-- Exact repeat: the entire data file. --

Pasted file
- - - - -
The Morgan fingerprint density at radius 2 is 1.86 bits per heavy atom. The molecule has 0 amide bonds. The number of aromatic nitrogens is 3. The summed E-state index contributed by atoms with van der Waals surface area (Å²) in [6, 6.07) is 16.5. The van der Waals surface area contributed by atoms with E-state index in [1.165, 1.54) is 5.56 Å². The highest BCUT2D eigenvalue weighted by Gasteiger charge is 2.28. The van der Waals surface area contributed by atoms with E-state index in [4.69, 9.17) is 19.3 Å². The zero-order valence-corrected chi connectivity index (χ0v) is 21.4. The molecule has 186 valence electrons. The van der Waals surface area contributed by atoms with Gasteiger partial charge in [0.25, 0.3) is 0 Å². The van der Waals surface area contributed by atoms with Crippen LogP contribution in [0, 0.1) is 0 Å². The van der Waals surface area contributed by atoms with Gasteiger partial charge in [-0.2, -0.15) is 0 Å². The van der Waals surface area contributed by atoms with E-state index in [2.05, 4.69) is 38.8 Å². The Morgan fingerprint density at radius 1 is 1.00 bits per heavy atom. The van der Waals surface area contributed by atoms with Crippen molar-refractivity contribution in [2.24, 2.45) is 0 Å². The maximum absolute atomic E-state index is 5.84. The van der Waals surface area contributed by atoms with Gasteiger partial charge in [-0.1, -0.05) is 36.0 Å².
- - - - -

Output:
The Morgan fingerprint density at radius 2 is 1.86 bits per heavy atom. The molecule has 0 amide bonds. The number of aromatic nitrogens is 3. The summed E-state index contributed by atoms with van der Waals surface area (Å²) in [6, 6.07) is 16.5. The van der Waals surface area contributed by atoms with E-state index in [1.165, 1.54) is 5.56 Å². The highest BCUT2D eigenvalue weighted by Gasteiger charge is 2.28. The van der Waals surface area contributed by atoms with E-state index in [4.69, 9.17) is 19.3 Å². The zero-order valence-corrected chi connectivity index (χ0v) is 21.4. The molecule has 186 valence electrons. The van der Waals surface area contributed by atoms with Gasteiger partial charge in [0.25, 0.3) is 0 Å². The van der Waals surface area contributed by atoms with Crippen LogP contribution in [0, 0.1) is 0 Å². The van der Waals surface area contributed by atoms with Gasteiger partial charge in [-0.2, -0.15) is 0 Å². The van der Waals surface area contributed by atoms with E-state index in [2.05, 4.69) is 38.8 Å². The Morgan fingerprint density at radius 1 is 1.00 bits per heavy atom. The van der Waals surface area contributed by atoms with Crippen molar-refractivity contribution in [2.24, 2.45) is 0 Å². The maximum absolute atomic E-state index is 5.84. The van der Waals surface area contributed by atoms with Gasteiger partial charge in [-0.1, -0.05) is 36.0 Å².